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"The Plateau Myth" in Stroke Recovery

Updated: Jun 25, 2022

"Recovery is not a straight line. There are ups and downs and a plateau may occur, but that doesn’t mean recovery stops!"

"You've reached a plateau," or "This is the most progress you'll make" are phrases too many stroke survivors have heard. These statements can be extremely discouraging and misleading if you don't truly understand the trajectory of stroke recovery.

If you think about it, immediately after your stroke is when you are at your worst. You may have been disoriented, paralyzed, or unable to eat or speak. You typically make the most rapid progress within the first few weeks or months. This is also where spontaneous recovery takes shape ("spontaneous" meaning without you even trying!). After that, progress naturally begins to slow down. The changes in our brain are not as drastic as they were initially.

It's during this "slowing down" phase that people often become hopeless and convinced that they're stuck where they are forever. Doctors may tell them that "this is as good as it's going to get." While plateaus do happen, being stuck for good is far from the truth. Unfortunately, things may really not get better if you adopt that mindset.

The brain can and will continue to change and improve if you work at it. It’s just not as easy as it was early on. Stroke survivors keep improving even years after their stroke. You have to set a goal, break it down into steps, and work on it daily. You may not see progress right away, but if you stay consistent and maintain your hope and motivation, you’ll start to see change again!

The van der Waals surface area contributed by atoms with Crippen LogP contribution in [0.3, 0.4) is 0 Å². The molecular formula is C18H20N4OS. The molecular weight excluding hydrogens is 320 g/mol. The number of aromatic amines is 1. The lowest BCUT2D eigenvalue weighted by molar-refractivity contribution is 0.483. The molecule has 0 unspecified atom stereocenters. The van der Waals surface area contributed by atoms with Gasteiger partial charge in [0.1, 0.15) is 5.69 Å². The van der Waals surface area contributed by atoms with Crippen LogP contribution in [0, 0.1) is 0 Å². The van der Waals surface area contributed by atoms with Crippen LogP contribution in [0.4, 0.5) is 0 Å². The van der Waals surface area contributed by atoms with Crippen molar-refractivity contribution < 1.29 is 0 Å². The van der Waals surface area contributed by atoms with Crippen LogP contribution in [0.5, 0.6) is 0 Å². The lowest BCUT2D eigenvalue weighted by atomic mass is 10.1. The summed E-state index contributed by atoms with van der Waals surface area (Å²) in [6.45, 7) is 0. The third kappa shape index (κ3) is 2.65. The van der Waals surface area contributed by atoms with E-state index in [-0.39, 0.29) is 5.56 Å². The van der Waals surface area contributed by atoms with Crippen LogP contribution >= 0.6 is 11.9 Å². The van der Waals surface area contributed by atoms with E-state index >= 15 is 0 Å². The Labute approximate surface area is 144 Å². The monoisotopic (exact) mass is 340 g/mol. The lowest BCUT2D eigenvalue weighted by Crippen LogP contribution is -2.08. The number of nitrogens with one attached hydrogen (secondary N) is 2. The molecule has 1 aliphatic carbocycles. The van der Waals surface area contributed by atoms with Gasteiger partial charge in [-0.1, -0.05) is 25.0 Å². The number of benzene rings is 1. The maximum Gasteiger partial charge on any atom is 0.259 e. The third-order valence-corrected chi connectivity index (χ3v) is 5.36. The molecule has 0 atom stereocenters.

*Infographic above from Constant Therapy

There are ways to get unstuck and create new neural connections!

6 ways to get unstuck:

  1. Set new goals: if you've been working on the same thing for awhile, switch it up a little...and get specific while you're at it!

  2. Join a social network or support group: Support groups can help in so many ways: friendship, inspiration, and exercises. It helps to know you’re not alone in stroke recovery.

  3. Sign up for a research study: GSU has an Aphasia & Motor Speech Disorders lab that is regularly conducting research studies (see current studies below!). You can get the latest treatments by being part of a study. *It may not always work, or you may be part of a control/placebo group, but it feels good to help others and you may just luck out with a great new treatment!

  4. Try a new therapist: Starting therapy with a new clinician can bring fresh eyes and a new bag of tricks to help you reach your goals.

  5. Try a new activity: Using your mental and physical abilities in fun new ways can reap benefits in other areas of your life. Maybe you'd like to pick up jewelry making- practicing your fine motor skills in this way may also help with a functional goal like buttoning your shirt independently!

  6. Don't get discouraged: "Hope is the most powerful drug there is, so do everything you can to hold onto it." Everyone recovers at different rates. Try not to compare yourself with others or with how things use to be.

Healing your brain and literally rewiring it, is hard work. It doesn't always happen quickly, but you can always make progress!


Atlanta Speech & Wellness is the only speech therapy private practice in Atlanta that specializes solely in adult neurological rehabilitation. Our expertise is in brain injury, including stroke, TBI, concussions, and neurodegenerative disorders such as Parkinson’s disease and dementia. We are dedicated to providing individualized evidence-based therapy to help you improve cognitive or communication changes while empowering you to reach your full potential. If you're ready to work hard and return to doing what you love, give us a call!

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AphasiaExerciseStudy (1)
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